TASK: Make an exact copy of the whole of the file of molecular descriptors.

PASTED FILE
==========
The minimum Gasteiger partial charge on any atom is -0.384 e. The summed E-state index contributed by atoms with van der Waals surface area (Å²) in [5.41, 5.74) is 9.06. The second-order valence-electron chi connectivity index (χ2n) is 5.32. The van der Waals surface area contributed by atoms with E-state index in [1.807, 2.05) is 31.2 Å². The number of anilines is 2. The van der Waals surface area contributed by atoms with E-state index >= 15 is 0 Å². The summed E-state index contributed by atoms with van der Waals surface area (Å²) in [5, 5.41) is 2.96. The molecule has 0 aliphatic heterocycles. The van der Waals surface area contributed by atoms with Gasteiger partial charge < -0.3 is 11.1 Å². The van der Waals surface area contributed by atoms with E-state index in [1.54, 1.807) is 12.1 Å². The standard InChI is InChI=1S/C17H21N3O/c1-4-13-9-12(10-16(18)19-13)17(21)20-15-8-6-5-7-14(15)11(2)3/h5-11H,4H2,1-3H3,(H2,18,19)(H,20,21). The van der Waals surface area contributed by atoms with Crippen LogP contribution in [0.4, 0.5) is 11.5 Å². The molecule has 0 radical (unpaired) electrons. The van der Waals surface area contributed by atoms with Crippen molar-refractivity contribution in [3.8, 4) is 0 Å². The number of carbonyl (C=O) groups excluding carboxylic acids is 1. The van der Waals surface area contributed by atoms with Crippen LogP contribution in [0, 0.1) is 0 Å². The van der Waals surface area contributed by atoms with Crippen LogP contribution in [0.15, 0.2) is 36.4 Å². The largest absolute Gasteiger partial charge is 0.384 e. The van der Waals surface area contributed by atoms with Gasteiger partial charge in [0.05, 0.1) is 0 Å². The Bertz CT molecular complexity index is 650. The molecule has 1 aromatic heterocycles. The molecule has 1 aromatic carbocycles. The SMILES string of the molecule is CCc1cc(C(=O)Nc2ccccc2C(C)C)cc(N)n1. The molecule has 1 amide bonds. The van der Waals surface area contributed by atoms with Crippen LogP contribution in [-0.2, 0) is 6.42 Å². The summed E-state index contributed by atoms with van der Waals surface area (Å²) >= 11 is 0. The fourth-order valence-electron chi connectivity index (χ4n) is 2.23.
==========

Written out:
The minimum Gasteiger partial charge on any atom is -0.384 e. The summed E-state index contributed by atoms with van der Waals surface area (Å²) in [5.41, 5.74) is 9.06. The second-order valence-electron chi connectivity index (χ2n) is 5.32. The van der Waals surface area contributed by atoms with E-state index in [1.807, 2.05) is 31.2 Å². The number of anilines is 2. The van der Waals surface area contributed by atoms with E-state index >= 15 is 0 Å². The summed E-state index contributed by atoms with van der Waals surface area (Å²) in [5, 5.41) is 2.96. The molecule has 0 aliphatic heterocycles. The van der Waals surface area contributed by atoms with Gasteiger partial charge < -0.3 is 11.1 Å². The van der Waals surface area contributed by atoms with E-state index in [1.54, 1.807) is 12.1 Å². The standard InChI is InChI=1S/C17H21N3O/c1-4-13-9-12(10-16(18)19-13)17(21)20-15-8-6-5-7-14(15)11(2)3/h5-11H,4H2,1-3H3,(H2,18,19)(H,20,21). The van der Waals surface area contributed by atoms with Crippen LogP contribution in [0.4, 0.5) is 11.5 Å². The molecule has 0 radical (unpaired) electrons. The van der Waals surface area contributed by atoms with Crippen molar-refractivity contribution in [3.8, 4) is 0 Å². The number of carbonyl (C=O) groups excluding carboxylic acids is 1. The van der Waals surface area contributed by atoms with Crippen LogP contribution in [0, 0.1) is 0 Å². The van der Waals surface area contributed by atoms with Crippen LogP contribution in [0.15, 0.2) is 36.4 Å². The largest absolute Gasteiger partial charge is 0.384 e. The van der Waals surface area contributed by atoms with Gasteiger partial charge in [0.05, 0.1) is 0 Å². The Bertz CT molecular complexity index is 650. The molecule has 1 aromatic heterocycles. The molecule has 1 aromatic carbocycles. The SMILES string of the molecule is CCc1cc(C(=O)Nc2ccccc2C(C)C)cc(N)n1. The molecule has 1 amide bonds. The van der Waals surface area contributed by atoms with Crippen LogP contribution in [-0.2, 0) is 6.42 Å². The summed E-state index contributed by atoms with van der Waals surface area (Å²) >= 11 is 0. The fourth-order valence-electron chi connectivity index (χ4n) is 2.23.